Martha Choe, Gov. Gary Locke's point person on economic development and landing the Boeing 7E7 jetliner assembly plant for Everett last year, is joining the Bill & Melinda Gates Foundation. Locke's Department of Information Services director, Stuart McKee, is leaving his state post to rejoin Gates' Microsoft Corp. as U.S. national technology officer. Locke's top political aide and campaign manager, DeLee Shoemaker, has already departed the governor's office for a high-level Microsoft job. Earlier, Locke's brother-in-law, Judd Lee, left a technology firm the governor helped get off the ground and joined Microsoft. Is there a trend here—and is Gary Locke next on Bill Gates' to-hire list? The governor's office says Locke hasn't made any decision about his future, other than deciding not to stand for re-election for a third term this year. But a corporate ambassadorial position—in effect, a lobbyist—with Microsoft is among the jobs Locke is rumored to be weighing. And why not? The governor has been very, very good to Microsoft, promoting technology tax breaks throughout his two terms (this year he sought and got approval from legislators to extend those breaks into 2015). State records show that Microsoft, which did at least $1.2 million in contract work for the state last year, has already received $117 million in sales-tax exemptions alone. Bill, give the guy a job, already! Taxpayers can't afford to keep him. RICK ANDERSON
Seattle's 10th annual Northwest Bookfest, which had been scheduled for October, has been canceled. Says the board of directors in a written statement issued Thursday, May 27: "Producing another large scale event could potentially leave the organization facing another deficit, and the decision was made that it would be irresponsible to continue." This is an interesting turn of events considering that not six weeks ago the nonprofit hosted a wine reception to celebrate its future, giving no hint of financial difficulties. "We were in a really different place," says Danielle Bennett, Bookfest's recently hired executive director. "It's amazing how quickly things changed." As of June 30, the paid staff will be laid off. Bennett cites a number of factors, including changes in the publishing industry that cut author travel, dwindling attendance (last year there was a $10 admission for the first time), changes of venue in recent years, and cutbacks in philanthropy. When asked about the future of Bookfest as an organization, Jon Shorr, president of the board, says the board will have to discuss the viability of some sort of 2005 event, but adds, "It is going to be very hard to pull out of this." KIMBERLY PETERSON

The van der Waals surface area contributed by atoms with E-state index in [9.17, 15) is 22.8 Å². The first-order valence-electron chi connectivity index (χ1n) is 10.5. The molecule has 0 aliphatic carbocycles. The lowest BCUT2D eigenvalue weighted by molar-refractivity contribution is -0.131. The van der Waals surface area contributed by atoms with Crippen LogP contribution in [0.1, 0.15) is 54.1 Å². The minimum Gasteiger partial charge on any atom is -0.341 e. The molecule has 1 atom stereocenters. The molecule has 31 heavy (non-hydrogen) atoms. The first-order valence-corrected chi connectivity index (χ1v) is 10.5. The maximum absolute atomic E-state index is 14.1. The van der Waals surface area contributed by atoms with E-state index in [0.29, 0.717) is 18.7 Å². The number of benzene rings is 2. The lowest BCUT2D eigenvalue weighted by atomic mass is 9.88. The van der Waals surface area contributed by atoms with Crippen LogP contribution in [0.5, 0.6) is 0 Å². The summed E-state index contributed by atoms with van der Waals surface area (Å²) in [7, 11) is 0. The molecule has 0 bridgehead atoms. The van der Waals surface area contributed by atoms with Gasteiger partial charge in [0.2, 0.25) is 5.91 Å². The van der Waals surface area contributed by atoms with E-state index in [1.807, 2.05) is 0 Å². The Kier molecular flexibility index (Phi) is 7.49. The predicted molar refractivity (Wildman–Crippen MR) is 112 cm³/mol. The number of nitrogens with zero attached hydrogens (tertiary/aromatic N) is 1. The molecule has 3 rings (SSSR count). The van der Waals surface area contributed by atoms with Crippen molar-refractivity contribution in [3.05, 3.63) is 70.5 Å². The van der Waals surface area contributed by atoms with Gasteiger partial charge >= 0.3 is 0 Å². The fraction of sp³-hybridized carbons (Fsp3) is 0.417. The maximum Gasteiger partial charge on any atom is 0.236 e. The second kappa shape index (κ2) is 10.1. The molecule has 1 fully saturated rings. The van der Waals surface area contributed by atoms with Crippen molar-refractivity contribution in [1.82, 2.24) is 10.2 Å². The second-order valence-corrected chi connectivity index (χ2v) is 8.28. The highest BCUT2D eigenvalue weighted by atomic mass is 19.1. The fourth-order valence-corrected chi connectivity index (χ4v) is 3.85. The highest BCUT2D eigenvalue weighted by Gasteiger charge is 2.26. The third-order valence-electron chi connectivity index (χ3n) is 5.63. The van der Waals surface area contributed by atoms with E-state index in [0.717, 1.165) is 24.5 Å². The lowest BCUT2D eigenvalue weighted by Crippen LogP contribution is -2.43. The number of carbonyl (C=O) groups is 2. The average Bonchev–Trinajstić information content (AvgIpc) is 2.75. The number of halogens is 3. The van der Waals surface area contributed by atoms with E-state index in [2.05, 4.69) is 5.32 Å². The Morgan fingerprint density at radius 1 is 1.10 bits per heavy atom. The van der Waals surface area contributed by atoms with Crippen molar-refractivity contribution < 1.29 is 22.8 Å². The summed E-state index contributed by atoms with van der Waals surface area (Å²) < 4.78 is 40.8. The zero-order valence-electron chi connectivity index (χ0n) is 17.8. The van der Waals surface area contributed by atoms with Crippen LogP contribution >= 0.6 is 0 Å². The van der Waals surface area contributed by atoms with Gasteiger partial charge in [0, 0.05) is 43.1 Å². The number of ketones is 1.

"There is no mention of anything about the [new] monorail cutting through the Seattle Center. No mention of the demolition of the current Alweg monorail. No mention of a skybridge near Westlake Center the length of the Space Needle. No mention of football field–length switches. No mention of single tracking. No mention of Iris columns. It doesn't even mention the length of the line or the estimated cost." —Monorail critic Richard Borkowski, president of People for Modern Transit, recalling what was not included in the 2002 monorail initiative. Last week, Seattle Monorail Project officials sued backers of a new recall initiative, calling it "misleading."